Jay Leno came up as a comic's comic, a performer recognized by other comedians as one of the best in the game. He also became one of the most successful late night television hosts in history, not once but twice. Those two sides always seemed at odds with each other, especially in the minds of many other comics, but Jay never saw it that way. He tells Marc about the early days in the clubs with Pryor, Carlin, Robin and others, how he and Letterman influenced each other as comics, and how things went south as they both made it big. And then there's the whole Conan thing. Marc and Jay deal with all of it, and then some. This episode is sponsored by The Happytime Murders, Sennheiser CX Sport Headphones, ZipRecruiter, and Stamps.com.
Luzer Twersky is an actor who has been seen on shows like Transparent and High Maintenance. But prior to 2008, he wasn't seen by anyone outside of his Hasidic Jewish community. Luzer tells Marc about his cloistered upbringing, the details of Hasidic life, his troublemaking as a youngster, his crisis of faith, and ultimately his exile from the only world he ever knew. Luzer also explains what role Marc played in his journey and where things stand now with the people from his past. This episode is sponsored by Squarespace, Rocket League, and SimpliSafe.
Mila Kunis says she's had a most fortunate trajectory in show business. That's because she got to experience it as a hobby and as a career. She explains to Marc what that means, along with telling him what it was like to arrive in LA as a religious refugee, why Ashton Kutcher is turning into an old man, and why she didn't realize she was supposed to be promoting her new movie, The Spy Who Dumped Me. Also, Iliza Shlesinger returns to talk about her wedding and her new special. This episode is sponsored by Rocket League and the Sennheiser CX Sport Headphones.
Marc welcomes back to the show two comedian friends from the early years of WTF, both of whom have experienced a lot of changes in their lives since their previous visits. First, Sue Costello talks with Marc about how she persisted in the face of ingrained show business obstacles and is finding herself coming out clean on the other side. Then Jim Gaffigan tells Marc how one day he was out there doing comedy and the next day his family life went topsy-turvy after his wife's visit to the doctor. This episode is sponsored by The Roast of Bruce Willis on Comedy Central, Starbucks Doubleshot, and StitchFix.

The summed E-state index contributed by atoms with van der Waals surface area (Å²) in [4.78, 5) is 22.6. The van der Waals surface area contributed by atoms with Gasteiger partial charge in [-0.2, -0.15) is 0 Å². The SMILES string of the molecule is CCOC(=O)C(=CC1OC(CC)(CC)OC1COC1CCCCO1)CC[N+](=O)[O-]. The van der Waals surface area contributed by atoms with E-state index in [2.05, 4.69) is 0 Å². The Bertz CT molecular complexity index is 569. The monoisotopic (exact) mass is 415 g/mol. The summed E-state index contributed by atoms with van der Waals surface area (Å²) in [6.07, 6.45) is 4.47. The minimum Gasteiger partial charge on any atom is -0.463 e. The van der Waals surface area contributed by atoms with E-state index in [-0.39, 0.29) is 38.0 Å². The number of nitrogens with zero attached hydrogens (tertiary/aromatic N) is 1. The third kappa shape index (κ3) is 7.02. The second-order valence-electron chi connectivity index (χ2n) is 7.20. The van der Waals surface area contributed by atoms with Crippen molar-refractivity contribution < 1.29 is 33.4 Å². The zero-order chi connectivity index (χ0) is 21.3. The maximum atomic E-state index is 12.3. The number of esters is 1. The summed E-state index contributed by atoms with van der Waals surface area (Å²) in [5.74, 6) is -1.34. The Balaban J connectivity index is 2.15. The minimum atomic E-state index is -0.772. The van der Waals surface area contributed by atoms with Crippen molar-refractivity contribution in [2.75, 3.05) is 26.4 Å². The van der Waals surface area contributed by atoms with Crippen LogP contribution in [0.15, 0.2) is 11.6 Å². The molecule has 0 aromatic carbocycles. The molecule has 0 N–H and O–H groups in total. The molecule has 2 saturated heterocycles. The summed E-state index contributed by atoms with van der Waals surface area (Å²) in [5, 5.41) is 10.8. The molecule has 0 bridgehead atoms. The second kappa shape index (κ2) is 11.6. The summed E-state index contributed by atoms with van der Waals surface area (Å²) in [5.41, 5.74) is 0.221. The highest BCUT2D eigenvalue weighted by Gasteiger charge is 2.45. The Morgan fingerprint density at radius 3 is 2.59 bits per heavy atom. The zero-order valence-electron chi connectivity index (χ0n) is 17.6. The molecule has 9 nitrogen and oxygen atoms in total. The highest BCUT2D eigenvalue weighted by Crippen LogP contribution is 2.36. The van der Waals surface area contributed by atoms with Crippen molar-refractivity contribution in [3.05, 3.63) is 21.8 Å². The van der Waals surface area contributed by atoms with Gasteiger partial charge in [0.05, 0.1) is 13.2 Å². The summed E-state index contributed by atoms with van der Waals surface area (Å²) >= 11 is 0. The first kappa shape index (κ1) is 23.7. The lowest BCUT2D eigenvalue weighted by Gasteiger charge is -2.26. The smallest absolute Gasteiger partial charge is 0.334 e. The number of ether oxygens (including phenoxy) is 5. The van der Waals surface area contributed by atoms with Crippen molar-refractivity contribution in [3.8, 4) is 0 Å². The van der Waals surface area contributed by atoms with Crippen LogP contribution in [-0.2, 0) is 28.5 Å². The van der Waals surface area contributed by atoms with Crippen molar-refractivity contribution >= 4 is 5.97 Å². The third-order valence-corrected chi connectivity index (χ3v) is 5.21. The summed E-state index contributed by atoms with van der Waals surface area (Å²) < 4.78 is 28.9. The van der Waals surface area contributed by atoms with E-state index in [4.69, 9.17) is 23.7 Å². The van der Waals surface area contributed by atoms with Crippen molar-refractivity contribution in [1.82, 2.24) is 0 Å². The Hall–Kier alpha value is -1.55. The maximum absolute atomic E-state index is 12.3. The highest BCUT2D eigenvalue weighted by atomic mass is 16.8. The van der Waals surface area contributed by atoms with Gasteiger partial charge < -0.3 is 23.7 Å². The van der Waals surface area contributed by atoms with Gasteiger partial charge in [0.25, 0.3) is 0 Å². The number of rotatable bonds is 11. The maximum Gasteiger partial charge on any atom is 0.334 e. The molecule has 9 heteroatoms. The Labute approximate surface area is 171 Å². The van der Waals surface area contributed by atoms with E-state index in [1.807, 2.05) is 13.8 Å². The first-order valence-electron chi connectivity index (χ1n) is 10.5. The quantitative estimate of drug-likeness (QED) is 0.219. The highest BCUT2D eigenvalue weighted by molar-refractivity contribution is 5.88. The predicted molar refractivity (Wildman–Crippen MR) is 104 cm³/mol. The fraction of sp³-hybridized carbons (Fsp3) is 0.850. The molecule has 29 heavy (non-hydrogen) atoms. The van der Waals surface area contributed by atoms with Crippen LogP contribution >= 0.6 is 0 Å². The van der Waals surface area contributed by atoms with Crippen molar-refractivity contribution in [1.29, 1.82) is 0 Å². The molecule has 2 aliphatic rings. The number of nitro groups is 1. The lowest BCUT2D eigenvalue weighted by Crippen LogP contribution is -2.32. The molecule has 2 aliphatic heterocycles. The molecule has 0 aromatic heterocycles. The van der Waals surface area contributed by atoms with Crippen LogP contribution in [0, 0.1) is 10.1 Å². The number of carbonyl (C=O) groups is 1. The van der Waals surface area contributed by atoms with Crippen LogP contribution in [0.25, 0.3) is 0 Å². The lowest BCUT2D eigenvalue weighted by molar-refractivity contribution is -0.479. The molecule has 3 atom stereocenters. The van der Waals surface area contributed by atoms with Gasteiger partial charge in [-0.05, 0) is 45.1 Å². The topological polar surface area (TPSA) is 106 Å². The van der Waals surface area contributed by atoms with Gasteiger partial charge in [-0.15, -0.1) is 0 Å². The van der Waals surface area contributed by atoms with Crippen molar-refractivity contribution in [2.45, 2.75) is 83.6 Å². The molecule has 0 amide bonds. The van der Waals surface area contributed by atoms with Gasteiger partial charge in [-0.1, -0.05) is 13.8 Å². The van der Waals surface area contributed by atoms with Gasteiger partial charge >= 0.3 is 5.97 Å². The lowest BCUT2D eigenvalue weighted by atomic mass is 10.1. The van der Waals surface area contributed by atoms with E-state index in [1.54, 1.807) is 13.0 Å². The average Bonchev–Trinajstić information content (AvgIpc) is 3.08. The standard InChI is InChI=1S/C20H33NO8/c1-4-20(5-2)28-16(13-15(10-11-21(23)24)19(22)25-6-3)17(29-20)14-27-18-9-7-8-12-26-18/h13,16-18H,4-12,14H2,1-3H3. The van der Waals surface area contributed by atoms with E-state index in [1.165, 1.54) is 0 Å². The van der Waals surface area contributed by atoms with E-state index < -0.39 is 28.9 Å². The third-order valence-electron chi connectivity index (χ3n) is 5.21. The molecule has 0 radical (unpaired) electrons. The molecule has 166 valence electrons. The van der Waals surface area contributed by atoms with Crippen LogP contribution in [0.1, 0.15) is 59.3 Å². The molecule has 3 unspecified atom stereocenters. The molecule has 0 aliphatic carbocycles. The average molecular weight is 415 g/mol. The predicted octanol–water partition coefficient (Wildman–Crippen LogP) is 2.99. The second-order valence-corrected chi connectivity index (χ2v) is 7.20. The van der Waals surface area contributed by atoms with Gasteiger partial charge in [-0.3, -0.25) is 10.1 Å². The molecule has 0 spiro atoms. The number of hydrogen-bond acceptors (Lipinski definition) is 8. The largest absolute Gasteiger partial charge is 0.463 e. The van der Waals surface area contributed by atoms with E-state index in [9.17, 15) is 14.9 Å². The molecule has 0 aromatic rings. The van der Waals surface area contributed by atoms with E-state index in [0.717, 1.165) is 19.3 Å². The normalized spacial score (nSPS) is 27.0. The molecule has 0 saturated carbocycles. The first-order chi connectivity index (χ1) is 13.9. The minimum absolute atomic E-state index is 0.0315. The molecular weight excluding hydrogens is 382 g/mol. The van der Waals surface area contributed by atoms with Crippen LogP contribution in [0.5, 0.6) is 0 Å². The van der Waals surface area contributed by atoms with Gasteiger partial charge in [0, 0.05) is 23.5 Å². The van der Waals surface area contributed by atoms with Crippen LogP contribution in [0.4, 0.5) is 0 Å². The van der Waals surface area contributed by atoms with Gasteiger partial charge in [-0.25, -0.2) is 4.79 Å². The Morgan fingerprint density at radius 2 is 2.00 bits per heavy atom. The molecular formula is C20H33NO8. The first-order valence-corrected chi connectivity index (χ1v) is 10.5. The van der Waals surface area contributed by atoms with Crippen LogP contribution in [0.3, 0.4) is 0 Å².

It’s a summertime double-header of returning guests. First, David Sedaris takes a break from his months-long 'Calypso' book tour to tell Marc about his visit to Buckingham Palace, how he's navigating life with his elderly conservative father, and why he got a bizarre phone call from Roseanne. Then Bo Burnham returns to explain why he decided to make the movie Eighth Grade after having panic attacks on stage. Bo also tells Marc about the special friendship he struck up with Garry Shandling. This episode is sponsored by Spotify, Burrow, Rocket League, and SimpliSafe.
Before he was in Hamilton, Daveed Diggs was an aspiring actor, rapper and spoken word performer creating "a rap curriculum" for Bay Area schools. Marc talks with Daveed about how that was the perfect starting point for his eventual portrayal of Thomas Jefferson. They also talk about Oakland, Daveed's rap group Clipping, and his new movie Blindspotting, which he co-wrote as a kind of love letter to his always-changing hometown. Also, Marc gives Bob Newhart a call to talk about his new Audible series, Hi, Bob. This episode is sponsored by The Roast of Bruce Willis on Comedy Central, Squarespace, and Sennheiser.
Filmmaker and kindred guitar noodler Gus Van Sant meets Marc in the garage and jumps in for a deep dive on his movies, including Drugstore Cowboy, My Own Private Idaho, To Die For, Gerry, Elephant, Last Days, Milk and more. Gus tells Marc why doing Good Will Hunting felt like such a personal risk at the time, why the remake of Psycho got green-lit in spite of itself, and why his latest movie Don't Worry, He Won't Get Far On Foot owes its existence to Robin Williams. This episode is sponsored by Sonos and ZipRecruiter.
Ray Liotta had no intention of getting into acting but his fearless disposition led him to performing in school musicals, and the rest was history. Ray tells Marc about why being on a soap opera was great training, why he owes his movie career to Melanie Griffith, and why the filming of Goodfellas was emotionally tumultuous for him. Also, comedian Jim Jefferies stops by to talk about parenting, his new Netflix special, and Crocodile Dundee. This episode is sponsored by Ben & Jerry's and SimpliSafe.
Filmmaker and hip hop artist Boots Riley wants his audiences to be radically engaged. He grew up with parents who were organizers and he believes political radicalism prompts cultural change. Boots and Marc talk about social movements, power structures, and how he wanted to take on all of it with his years-in-the-making movie, Sorry To Bother You. Also, Bobcat Goldthwait returns to the garage to talk about grief, getting older, and his new series Misfits and Monsters. This episode is sponsored by the Outside the Box podcast, Rocket League, Casper, and Stamps.com.
Peter Fonda is happy to be figuring things out, no matter how long it took. Childhood traumas and an emotionally distant father affected his life and career, and he finally has some missing pieces of the puzzle. Peter also talks with Marc about Easy Rider, the time he talked George Harrison down from a bad trip, and working with Christopher Plummer on the new movie Boundaries. Plus, Andy Kindler and J. Elvis Weinstein stop by to try and explain what their podcast Thought Spiral is all about. This episode is sponsored by Squarespace, StitchFix, and Ben & Jerry's.